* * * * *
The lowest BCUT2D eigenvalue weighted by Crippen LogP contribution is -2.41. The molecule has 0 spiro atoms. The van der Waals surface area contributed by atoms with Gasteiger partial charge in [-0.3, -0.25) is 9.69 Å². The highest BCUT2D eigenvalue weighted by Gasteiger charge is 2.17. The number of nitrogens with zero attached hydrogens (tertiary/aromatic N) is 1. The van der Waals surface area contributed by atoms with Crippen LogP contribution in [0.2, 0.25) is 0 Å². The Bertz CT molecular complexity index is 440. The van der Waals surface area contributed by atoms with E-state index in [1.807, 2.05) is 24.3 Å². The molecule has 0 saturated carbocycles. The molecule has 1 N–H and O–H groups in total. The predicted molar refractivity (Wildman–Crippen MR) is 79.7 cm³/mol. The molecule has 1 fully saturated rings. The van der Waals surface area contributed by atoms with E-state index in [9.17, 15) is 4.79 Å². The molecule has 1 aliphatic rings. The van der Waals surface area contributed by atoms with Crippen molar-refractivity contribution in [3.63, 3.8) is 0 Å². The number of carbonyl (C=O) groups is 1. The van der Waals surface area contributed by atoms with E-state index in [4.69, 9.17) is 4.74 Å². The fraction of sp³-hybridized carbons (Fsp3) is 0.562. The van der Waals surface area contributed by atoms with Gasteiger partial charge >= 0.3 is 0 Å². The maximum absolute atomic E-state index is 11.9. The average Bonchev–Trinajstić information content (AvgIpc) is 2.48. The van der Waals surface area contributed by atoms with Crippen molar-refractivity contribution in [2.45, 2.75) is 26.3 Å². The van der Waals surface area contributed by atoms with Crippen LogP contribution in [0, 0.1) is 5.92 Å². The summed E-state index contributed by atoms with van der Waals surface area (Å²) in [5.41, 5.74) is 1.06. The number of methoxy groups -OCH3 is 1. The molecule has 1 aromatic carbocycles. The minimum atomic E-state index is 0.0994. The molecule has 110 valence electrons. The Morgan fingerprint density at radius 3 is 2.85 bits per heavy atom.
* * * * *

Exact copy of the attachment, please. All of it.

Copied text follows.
The lowest BCUT2D eigenvalue weighted by Crippen LogP contribution is -2.41. The molecule has 0 spiro atoms. The van der Waals surface area contributed by atoms with Gasteiger partial charge in [-0.3, -0.25) is 9.69 Å². The highest BCUT2D eigenvalue weighted by Gasteiger charge is 2.17. The number of nitrogens with zero attached hydrogens (tertiary/aromatic N) is 1. The van der Waals surface area contributed by atoms with Crippen LogP contribution in [0.2, 0.25) is 0 Å². The Bertz CT molecular complexity index is 440. The van der Waals surface area contributed by atoms with E-state index in [1.807, 2.05) is 24.3 Å². The molecule has 0 saturated carbocycles. The molecule has 1 N–H and O–H groups in total. The predicted molar refractivity (Wildman–Crippen MR) is 79.7 cm³/mol. The molecule has 1 fully saturated rings. The van der Waals surface area contributed by atoms with E-state index in [9.17, 15) is 4.79 Å². The molecule has 1 aliphatic rings. The van der Waals surface area contributed by atoms with Crippen molar-refractivity contribution in [3.63, 3.8) is 0 Å². The number of carbonyl (C=O) groups is 1. The van der Waals surface area contributed by atoms with E-state index in [4.69, 9.17) is 4.74 Å². The fraction of sp³-hybridized carbons (Fsp3) is 0.562. The van der Waals surface area contributed by atoms with Gasteiger partial charge >= 0.3 is 0 Å². The maximum absolute atomic E-state index is 11.9. The average Bonchev–Trinajstić information content (AvgIpc) is 2.48. The van der Waals surface area contributed by atoms with Crippen molar-refractivity contribution in [2.45, 2.75) is 26.3 Å². The van der Waals surface area contributed by atoms with Crippen LogP contribution in [0, 0.1) is 5.92 Å². The summed E-state index contributed by atoms with van der Waals surface area (Å²) in [5.41, 5.74) is 1.06. The number of methoxy groups -OCH3 is 1. The molecule has 1 aromatic carbocycles. The minimum atomic E-state index is 0.0994. The molecule has 110 valence electrons. The Morgan fingerprint density at radius 3 is 2.85 bits per heavy atom.